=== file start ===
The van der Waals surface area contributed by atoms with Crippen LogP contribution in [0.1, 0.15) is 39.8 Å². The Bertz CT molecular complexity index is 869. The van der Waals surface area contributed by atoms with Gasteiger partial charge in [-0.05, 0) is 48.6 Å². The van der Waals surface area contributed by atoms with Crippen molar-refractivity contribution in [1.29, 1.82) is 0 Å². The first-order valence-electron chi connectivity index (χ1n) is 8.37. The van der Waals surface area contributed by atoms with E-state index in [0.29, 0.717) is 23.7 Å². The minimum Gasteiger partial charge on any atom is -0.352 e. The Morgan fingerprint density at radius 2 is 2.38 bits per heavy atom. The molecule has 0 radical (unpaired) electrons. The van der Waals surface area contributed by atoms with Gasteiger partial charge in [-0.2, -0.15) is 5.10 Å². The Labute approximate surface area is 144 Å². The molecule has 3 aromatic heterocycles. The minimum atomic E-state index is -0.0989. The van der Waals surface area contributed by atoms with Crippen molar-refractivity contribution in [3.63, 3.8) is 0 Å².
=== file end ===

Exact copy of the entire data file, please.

The van der Waals surface area contributed by atoms with Crippen LogP contribution in [0.1, 0.15) is 39.8 Å². The Bertz CT molecular complexity index is 869. The van der Waals surface area contributed by atoms with Gasteiger partial charge in [-0.05, 0) is 48.6 Å². The van der Waals surface area contributed by atoms with Crippen molar-refractivity contribution in [1.29, 1.82) is 0 Å². The first-order valence-electron chi connectivity index (χ1n) is 8.37. The van der Waals surface area contributed by atoms with E-state index in [0.29, 0.717) is 23.7 Å². The minimum Gasteiger partial charge on any atom is -0.352 e. The Morgan fingerprint density at radius 2 is 2.38 bits per heavy atom. The molecule has 0 radical (unpaired) electrons. The van der Waals surface area contributed by atoms with Gasteiger partial charge in [-0.2, -0.15) is 5.10 Å². The Labute approximate surface area is 144 Å². The molecule has 3 aromatic heterocycles. The minimum atomic E-state index is -0.0989. The van der Waals surface area contributed by atoms with Crippen molar-refractivity contribution in [3.63, 3.8) is 0 Å².